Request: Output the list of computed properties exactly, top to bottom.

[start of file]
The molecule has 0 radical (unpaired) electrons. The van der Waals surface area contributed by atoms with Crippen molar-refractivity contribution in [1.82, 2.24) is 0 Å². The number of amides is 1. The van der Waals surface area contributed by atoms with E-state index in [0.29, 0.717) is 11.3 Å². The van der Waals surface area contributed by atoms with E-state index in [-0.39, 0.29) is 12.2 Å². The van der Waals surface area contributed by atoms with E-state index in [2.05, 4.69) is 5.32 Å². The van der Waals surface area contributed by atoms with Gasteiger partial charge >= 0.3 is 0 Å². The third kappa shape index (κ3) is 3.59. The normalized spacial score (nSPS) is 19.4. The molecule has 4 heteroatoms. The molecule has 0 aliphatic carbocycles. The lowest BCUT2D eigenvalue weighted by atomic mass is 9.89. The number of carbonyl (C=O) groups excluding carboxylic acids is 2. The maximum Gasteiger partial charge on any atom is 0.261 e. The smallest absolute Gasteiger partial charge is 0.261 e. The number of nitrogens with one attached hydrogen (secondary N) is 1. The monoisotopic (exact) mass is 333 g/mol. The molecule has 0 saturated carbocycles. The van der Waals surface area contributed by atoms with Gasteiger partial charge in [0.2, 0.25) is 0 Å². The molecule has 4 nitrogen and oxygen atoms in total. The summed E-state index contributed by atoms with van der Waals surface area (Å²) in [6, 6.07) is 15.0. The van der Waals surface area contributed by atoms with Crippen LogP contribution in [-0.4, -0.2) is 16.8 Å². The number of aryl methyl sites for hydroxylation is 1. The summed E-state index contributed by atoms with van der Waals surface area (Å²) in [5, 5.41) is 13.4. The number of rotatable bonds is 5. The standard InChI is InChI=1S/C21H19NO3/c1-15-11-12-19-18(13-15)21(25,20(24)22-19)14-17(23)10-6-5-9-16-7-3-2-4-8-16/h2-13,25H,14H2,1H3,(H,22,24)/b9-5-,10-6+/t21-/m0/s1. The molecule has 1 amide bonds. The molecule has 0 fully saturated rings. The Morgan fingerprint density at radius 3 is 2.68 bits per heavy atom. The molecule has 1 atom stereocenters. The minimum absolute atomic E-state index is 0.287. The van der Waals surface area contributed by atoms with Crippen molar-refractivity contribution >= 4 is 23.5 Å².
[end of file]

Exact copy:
The molecule has 0 radical (unpaired) electrons. The van der Waals surface area contributed by atoms with Crippen molar-refractivity contribution in [1.82, 2.24) is 0 Å². The number of amides is 1. The van der Waals surface area contributed by atoms with E-state index in [0.29, 0.717) is 11.3 Å². The van der Waals surface area contributed by atoms with E-state index in [-0.39, 0.29) is 12.2 Å². The van der Waals surface area contributed by atoms with E-state index in [2.05, 4.69) is 5.32 Å². The van der Waals surface area contributed by atoms with Gasteiger partial charge >= 0.3 is 0 Å². The third kappa shape index (κ3) is 3.59. The normalized spacial score (nSPS) is 19.4. The molecule has 4 heteroatoms. The molecule has 0 aliphatic carbocycles. The lowest BCUT2D eigenvalue weighted by atomic mass is 9.89. The number of carbonyl (C=O) groups excluding carboxylic acids is 2. The maximum Gasteiger partial charge on any atom is 0.261 e. The smallest absolute Gasteiger partial charge is 0.261 e. The number of nitrogens with one attached hydrogen (secondary N) is 1. The monoisotopic (exact) mass is 333 g/mol. The molecule has 0 saturated carbocycles. The van der Waals surface area contributed by atoms with Gasteiger partial charge in [0.2, 0.25) is 0 Å². The molecule has 4 nitrogen and oxygen atoms in total. The summed E-state index contributed by atoms with van der Waals surface area (Å²) in [6, 6.07) is 15.0. The van der Waals surface area contributed by atoms with Crippen LogP contribution in [-0.4, -0.2) is 16.8 Å². The number of aryl methyl sites for hydroxylation is 1. The summed E-state index contributed by atoms with van der Waals surface area (Å²) in [5, 5.41) is 13.4. The number of rotatable bonds is 5. The standard InChI is InChI=1S/C21H19NO3/c1-15-11-12-19-18(13-15)21(25,20(24)22-19)14-17(23)10-6-5-9-16-7-3-2-4-8-16/h2-13,25H,14H2,1H3,(H,22,24)/b9-5-,10-6+/t21-/m0/s1. The molecule has 1 amide bonds. The molecule has 0 fully saturated rings. The Morgan fingerprint density at radius 3 is 2.68 bits per heavy atom. The molecule has 1 atom stereocenters. The minimum absolute atomic E-state index is 0.287. The van der Waals surface area contributed by atoms with Crippen molar-refractivity contribution >= 4 is 23.5 Å².